A new team of young researchers based at DESY will start building more bridges between theory and experiment and between LHC and ILC in May (next year). Philip Bechtle, currently a post-doc at the BaBar experiment at SLAC, has just received approval and a budget for his "Young Investigators Group" from the Helmholtz Association, the largest scientific organisation in Germany spanning 15 research centres, including DESY. Bechtle, one post doc and four PhD students will delve deep into the subject "Terascale Physics: From Data Taking at LHC to Understanding at ILC."
Bechtles research group counts on the fact that the next generation of particle accelerators that will take up duty within the next couple of years will deliver fundamentally new insights into the world of particles – including supersymmetry (SUSY), the Higgs and all that. "We have interesting theories of what lies beyond the Standard Model, but in order to really understand that we need good and precise data spanning a wide range of energies and observables," explains Bechtle. "Judging from our present understanding of the data we have, the LHC will discover new particles. Whether it's going to be a Standard Model Higgs boson or something else, we don't know. But at the LHC we won't be able to study the new particles in detail, analyse their mass very precisely or their couplings, and hence the precise identification of the underlying theory of the new physics will be difficult – that's why the linear collider is so crucial."
The "young investigators" will cross boundaries and link fields in different ways. At the LHC's ATLAS experiment they will help build the high-lever trigger. The analysis efforts at ATLAS will concentrate on the reconstruction of tau leptons. Since they decay in narrow jets, which are easily faked by QCD effects in dense hadronic environments such at the LHC, they are more difficult to reconstruct than the lighter lepton species. "The current state of knowledge concerning SUSY and the Higgs only allows us to make rough estimations at where to find them. Among these estimates, it's an educated guess that tau decays could be very important to reconstruct SUSY events and to identify the new physics as coming from SUSY, and we want to make sure we are ready for this possibility" says Bechtle.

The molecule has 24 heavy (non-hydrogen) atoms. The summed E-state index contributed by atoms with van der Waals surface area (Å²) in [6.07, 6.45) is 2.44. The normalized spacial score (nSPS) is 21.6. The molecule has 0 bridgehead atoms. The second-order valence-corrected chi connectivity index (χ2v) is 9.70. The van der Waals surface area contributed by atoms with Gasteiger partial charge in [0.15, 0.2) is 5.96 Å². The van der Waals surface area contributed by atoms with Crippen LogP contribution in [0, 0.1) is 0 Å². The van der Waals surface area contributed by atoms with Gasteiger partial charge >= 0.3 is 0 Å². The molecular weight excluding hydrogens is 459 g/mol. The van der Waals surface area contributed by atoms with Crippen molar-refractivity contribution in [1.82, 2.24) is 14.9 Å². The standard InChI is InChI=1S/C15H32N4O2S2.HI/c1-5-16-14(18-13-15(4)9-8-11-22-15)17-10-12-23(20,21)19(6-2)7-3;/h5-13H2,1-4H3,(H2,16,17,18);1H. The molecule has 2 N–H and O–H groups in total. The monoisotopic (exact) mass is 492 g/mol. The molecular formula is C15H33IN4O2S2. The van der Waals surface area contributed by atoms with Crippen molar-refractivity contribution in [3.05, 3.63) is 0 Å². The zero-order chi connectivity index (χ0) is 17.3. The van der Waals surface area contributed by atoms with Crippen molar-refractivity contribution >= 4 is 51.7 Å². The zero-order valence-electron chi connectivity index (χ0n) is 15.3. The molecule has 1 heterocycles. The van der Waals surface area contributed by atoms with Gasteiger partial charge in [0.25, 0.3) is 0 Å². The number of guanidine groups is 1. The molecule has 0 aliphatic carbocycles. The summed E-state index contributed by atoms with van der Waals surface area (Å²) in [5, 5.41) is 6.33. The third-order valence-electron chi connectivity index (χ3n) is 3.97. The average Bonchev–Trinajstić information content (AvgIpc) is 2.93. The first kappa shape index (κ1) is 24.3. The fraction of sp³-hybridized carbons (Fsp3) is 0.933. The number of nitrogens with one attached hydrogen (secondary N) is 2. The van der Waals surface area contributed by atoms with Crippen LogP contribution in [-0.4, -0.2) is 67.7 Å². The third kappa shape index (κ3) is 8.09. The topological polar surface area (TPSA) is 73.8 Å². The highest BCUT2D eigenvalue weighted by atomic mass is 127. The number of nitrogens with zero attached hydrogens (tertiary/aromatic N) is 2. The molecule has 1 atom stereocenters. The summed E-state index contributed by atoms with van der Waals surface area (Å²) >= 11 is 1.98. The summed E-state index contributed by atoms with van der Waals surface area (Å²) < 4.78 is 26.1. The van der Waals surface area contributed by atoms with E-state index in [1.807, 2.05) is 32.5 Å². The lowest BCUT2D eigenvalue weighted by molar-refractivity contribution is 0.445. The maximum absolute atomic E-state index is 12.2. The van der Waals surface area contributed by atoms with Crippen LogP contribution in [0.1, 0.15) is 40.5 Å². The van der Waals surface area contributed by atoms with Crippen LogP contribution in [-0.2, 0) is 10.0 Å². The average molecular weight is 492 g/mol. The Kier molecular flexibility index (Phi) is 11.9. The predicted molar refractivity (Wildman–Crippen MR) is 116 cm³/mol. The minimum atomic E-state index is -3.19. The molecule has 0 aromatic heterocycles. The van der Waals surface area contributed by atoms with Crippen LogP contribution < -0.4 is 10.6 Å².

"The ultimate goal of the ILC, on the other hand, is not so much to discover new particles, but to give us the precision information we need to understand the new physics", explains Bechtle. "Now we're in a phase where many key design decisions are made, and we want to make sure that we have precise simulations of physics measurements readily at hand which we can use to make sure the design allows for optimal measurements for a wide variety of processes with the least systematic uncertainties." The group will also use the close connection to the analyses at LHC to feed in the latest possible information about possible new physics. Finally, the group will work on studies how the results from LHC, the ILC and other measurements can be most optimally combined to understand new physics scenarios such as SUSY.
The group is funded with 290 000 Euros per year, with 125000 coming from Helmhotz and the rest shared between DESY and the universities of Hamburg and Bonn. It fits neatly into the growing structure of young researchers groups at DESY, including an ATLAS group and two ILC-related groups on polarisation and HCal R&D. The running time is five years, and the best of this year's selection of 19 Helmholtz "Young Investigators Groups" will be offered a tenure position.
-- Barbara Warmbein
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